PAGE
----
Recently, we found out that my dad and his brother ended up selling my Grandma’s beach house in the Outer Banks. I think we all knew it had to happen, but deep down, I held the smallest hope that we would all chip in, fix it up, and continue making memories there as our families grew.
Honestly, it was a dream to make that happen. The beach house had seen better days, and it would have taken a lot more than some elbow grease and hard work to make it livable. At this point in our lives, I don’t think any of us could have taken it in–we’re starting families, paying off loans, saving to buy a house–none of us were really in a position to make that happen.
Still, though, I grieve for the loss of our beach house, and it makes me think of the other places you can never go back. We can go back to the Outer Banks–we can even go back to practically the same street as the beach house, because my uncle has a place there now. But we can’t go back to the place where we spent all of our summer vacations. The place where I learned to play poker betting double stuf oreos; the place where my brother spit out bazooka joe bubble gum on the roof of the covered porch, and it remained there for years and years; the place where I learned to both fear and love the ocean; the place where I was when I got my first job offer after college; the place where Matt and I discovered we hated kayaking.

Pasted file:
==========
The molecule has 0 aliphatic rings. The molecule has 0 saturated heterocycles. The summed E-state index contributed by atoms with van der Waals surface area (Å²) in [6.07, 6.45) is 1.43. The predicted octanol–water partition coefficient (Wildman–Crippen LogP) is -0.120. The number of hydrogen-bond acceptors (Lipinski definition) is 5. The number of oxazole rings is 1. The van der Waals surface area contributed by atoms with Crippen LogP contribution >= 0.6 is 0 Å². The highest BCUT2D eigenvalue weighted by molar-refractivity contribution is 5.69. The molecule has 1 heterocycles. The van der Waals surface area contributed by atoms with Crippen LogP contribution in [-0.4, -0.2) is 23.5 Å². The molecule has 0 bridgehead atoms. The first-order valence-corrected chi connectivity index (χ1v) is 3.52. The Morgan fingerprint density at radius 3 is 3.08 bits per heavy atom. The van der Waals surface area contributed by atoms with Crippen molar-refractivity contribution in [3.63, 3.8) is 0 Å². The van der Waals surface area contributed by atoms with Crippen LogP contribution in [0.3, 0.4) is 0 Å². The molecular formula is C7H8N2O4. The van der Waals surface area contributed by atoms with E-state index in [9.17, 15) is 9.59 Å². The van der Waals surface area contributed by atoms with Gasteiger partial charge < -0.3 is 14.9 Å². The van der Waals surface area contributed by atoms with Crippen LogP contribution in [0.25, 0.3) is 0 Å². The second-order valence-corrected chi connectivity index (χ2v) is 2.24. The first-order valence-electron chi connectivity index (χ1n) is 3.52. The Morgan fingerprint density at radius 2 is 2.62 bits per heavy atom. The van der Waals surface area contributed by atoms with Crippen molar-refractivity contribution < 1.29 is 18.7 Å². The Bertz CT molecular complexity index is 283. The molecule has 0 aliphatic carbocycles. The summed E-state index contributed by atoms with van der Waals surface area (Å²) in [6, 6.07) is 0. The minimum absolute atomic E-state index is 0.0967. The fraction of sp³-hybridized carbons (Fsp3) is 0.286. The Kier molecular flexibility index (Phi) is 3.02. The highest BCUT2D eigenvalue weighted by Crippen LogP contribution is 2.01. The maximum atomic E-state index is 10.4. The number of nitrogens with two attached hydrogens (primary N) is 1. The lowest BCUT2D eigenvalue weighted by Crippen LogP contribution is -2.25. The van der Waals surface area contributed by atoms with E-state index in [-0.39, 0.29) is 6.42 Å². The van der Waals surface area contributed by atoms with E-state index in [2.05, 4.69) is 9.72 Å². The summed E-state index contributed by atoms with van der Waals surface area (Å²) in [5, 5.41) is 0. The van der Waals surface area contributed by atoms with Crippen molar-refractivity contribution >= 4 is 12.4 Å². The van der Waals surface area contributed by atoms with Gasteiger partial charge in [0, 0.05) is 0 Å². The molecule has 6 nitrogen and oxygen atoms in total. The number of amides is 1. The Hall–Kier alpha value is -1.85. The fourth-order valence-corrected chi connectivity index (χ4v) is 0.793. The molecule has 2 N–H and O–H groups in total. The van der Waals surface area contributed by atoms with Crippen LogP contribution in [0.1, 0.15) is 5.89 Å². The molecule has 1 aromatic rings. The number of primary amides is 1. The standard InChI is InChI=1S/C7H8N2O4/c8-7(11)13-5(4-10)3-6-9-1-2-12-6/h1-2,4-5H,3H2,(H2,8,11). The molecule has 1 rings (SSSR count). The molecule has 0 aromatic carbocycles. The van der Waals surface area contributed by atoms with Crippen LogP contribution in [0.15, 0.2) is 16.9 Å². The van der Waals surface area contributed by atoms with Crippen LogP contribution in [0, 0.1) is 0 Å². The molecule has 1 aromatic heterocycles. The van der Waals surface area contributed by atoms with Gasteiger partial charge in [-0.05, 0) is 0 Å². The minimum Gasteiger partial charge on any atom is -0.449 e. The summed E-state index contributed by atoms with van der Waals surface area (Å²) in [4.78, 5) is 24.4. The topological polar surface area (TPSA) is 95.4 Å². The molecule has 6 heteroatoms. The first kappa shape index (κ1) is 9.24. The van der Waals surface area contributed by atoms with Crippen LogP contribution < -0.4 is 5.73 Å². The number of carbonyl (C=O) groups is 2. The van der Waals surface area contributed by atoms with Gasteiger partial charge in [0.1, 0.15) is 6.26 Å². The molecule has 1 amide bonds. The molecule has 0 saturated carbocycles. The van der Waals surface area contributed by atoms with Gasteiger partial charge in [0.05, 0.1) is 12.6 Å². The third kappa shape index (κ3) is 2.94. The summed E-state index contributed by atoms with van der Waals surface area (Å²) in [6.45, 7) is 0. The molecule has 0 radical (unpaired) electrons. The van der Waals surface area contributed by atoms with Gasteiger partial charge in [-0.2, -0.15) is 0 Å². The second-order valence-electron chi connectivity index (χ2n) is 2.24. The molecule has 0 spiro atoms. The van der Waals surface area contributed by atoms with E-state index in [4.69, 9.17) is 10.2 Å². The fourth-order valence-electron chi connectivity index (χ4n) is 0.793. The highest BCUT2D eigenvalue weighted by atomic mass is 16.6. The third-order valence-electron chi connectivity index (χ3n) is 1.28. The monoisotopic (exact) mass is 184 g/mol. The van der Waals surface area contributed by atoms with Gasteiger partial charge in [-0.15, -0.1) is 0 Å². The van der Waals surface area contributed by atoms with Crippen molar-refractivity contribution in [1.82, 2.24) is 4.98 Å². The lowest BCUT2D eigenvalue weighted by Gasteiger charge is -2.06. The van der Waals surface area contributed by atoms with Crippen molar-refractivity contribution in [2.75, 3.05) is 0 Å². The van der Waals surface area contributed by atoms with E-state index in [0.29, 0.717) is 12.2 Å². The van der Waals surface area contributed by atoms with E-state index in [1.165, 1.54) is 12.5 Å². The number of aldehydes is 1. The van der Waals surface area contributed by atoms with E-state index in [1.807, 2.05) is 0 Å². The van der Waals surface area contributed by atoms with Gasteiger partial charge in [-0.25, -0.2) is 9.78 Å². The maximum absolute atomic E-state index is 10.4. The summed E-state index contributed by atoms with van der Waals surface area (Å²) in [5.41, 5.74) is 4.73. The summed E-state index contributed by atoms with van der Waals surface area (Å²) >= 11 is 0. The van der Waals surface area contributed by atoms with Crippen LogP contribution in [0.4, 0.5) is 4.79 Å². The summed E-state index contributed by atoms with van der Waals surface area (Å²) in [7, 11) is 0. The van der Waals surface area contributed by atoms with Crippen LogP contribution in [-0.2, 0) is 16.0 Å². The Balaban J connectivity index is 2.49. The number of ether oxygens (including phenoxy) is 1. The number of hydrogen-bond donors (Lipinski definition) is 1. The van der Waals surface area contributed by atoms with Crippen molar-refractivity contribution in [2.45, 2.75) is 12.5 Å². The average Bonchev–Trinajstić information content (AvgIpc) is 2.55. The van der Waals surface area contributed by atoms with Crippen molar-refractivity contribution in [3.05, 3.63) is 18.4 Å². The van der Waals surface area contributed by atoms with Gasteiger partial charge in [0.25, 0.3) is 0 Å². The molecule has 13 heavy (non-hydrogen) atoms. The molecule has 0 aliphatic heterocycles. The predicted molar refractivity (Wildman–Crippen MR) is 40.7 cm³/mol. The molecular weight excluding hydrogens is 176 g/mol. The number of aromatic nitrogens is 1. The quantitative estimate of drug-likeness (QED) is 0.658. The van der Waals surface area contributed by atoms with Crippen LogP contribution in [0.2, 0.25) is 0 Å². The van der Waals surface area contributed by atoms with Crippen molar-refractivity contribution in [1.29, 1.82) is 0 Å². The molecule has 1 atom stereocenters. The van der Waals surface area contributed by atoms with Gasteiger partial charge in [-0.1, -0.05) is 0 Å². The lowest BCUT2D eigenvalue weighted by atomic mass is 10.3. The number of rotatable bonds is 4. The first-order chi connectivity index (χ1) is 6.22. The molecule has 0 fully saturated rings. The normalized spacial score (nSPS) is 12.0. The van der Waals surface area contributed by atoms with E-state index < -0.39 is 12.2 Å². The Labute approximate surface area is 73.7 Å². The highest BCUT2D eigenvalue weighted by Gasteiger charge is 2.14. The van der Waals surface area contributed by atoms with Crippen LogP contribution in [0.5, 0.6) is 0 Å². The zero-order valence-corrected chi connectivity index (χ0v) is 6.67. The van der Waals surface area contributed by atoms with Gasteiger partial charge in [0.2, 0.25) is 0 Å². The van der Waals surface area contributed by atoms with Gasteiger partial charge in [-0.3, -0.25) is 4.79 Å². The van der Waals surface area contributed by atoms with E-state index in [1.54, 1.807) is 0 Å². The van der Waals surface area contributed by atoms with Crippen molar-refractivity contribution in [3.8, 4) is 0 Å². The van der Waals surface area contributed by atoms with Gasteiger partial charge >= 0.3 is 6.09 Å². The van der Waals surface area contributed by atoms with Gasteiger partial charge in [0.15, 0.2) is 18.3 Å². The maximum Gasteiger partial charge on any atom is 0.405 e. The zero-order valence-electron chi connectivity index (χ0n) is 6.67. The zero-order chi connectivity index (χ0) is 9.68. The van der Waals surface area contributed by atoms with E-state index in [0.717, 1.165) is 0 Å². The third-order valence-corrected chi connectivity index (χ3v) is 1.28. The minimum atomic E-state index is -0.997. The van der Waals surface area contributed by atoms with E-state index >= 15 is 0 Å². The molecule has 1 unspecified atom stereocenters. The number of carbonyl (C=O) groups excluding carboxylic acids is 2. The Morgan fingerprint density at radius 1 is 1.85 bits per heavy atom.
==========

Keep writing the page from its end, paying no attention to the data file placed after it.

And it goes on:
There are always places we can’t go back. I can’t go back to Williamsburg, where my grandparents lived, and where my family and I spent summers and holidays visiting. I no longer feel like a local when I go there–the girl who would roll her eyes at tourists and could show you the best route possible for hitting all the rides at Busch Gardens. I feel like a visitor in a place that seems distantly familiar.
I can’t go back to the Blacksburg I knew in college, where my biggest stress was finals week and all my friends were a five minute walk or drive away. The problem with these places is, sometimes, we think we can go back. We return again and again, trying to recreate what we won’t admit is lost. I spent at least a year making monthly trips to Blacksburg, convincing myself that I could live in Winchester but still be part of that campus life.
Most of us have gone through at least one major life change kicking and screaming the whole way. I know that I have a tendency to fight change with every breath I take, until I’m exhausted and suddenly realize that it’s good for me. Eventually, I will accept this, too, and these memories won’t hold as much power over my emotions as they do now.